Iliotibial Band Friction Syndrome
By Andries Lodder
As a Biokineticist, I know that one of the most commonly occurring injuries among athletes injuries is Iliotibial Band Friction Syndrome (ITBFS).
What is it really?
The ITB is the connective tissue band that runs down the lateral side of the thigh and attaches on the lateral surface of the tibial condyle (side of knee). The ITB originates from the Tensor Fascia Latae (TFL) muscle that originates on the side of the hip.
ITBFS is an overuse injury that produces pain on the lateral knee during running and cycling. Pain is generally caused by an unusually tight ITB, the undersurface of which frictions over the lateral femoral condyle. This process leads to friction and inflammation causing the pain.
What causes it?
Typical causes include repeatedly running on the same side of a sloped road, anatomical problems such as bowed legs and differences in leg length or even excessive pronation (flat feet) of the foot and ankle. Lateral tilting of the pelvis and weak or tight gluteal or quadricep muscles are also common culprits.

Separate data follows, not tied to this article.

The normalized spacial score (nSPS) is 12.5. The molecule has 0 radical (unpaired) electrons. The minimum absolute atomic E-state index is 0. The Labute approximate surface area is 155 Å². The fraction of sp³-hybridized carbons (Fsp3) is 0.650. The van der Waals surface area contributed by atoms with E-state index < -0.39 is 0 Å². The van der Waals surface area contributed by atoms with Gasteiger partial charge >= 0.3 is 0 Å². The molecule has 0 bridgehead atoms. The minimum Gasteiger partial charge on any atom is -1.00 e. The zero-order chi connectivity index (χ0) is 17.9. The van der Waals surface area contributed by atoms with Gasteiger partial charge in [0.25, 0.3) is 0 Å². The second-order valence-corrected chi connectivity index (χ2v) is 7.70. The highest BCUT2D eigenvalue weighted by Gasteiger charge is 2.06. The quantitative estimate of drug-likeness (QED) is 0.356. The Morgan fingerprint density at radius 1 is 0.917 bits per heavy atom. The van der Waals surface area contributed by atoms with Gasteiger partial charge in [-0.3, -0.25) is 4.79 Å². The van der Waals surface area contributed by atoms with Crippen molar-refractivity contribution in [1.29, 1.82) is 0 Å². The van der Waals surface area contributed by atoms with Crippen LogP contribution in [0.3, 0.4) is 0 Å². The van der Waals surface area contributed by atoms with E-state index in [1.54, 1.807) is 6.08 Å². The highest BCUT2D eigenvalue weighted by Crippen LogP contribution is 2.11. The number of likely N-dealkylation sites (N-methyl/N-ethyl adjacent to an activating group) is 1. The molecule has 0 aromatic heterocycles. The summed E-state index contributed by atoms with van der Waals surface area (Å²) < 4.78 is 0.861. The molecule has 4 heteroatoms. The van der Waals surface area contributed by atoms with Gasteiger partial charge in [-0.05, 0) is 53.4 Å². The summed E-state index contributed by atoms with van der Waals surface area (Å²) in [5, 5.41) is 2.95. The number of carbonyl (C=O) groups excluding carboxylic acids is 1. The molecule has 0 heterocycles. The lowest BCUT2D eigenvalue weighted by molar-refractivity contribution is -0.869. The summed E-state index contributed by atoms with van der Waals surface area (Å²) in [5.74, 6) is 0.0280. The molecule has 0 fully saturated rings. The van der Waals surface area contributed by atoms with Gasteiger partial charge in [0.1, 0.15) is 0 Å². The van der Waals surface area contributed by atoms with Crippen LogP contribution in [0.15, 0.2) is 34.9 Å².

How can I prevent it?
Make sure that you gradually increase your training load by no more than 10% each week. Alternate training in the form of core stability or cross training on rest days.
For a warm up you can start by stretching the Gluteus Medius and Tensor Fascia Latae muscles. This is very helpful as a preventative measure.
The type of foot wear is just as important. Foot type and motion has an effect so your shoe type needs to be correct. Increased pronation or supination can lead to increased tension in the ITB when running. Check the wear on your shoes and consider orthotics to control motion.
What treatments can I use?
Initial treatment. Because this is inflammatory in nature, ice packs are the effective treatment in the early stages. Apply ice packs to the knee for 15-20 minutes, 3-4 times a day.
Orthotics. Critical to long term resolution is to have an assessment of your posture and lower limb alignment. A correction of a leg length discrepancy is highly effective and can be combined with a foot orthotic to correct either supination or pronation.
Foam rollers. Use a foam roller to roll the outer side of the leg to massage the ITB and surrounding muscles. Specific stretching and strengthening exercises are crucial in treating the underlying cause of the problem. Use the roller against muscle knots with your own body weight to generate pressure.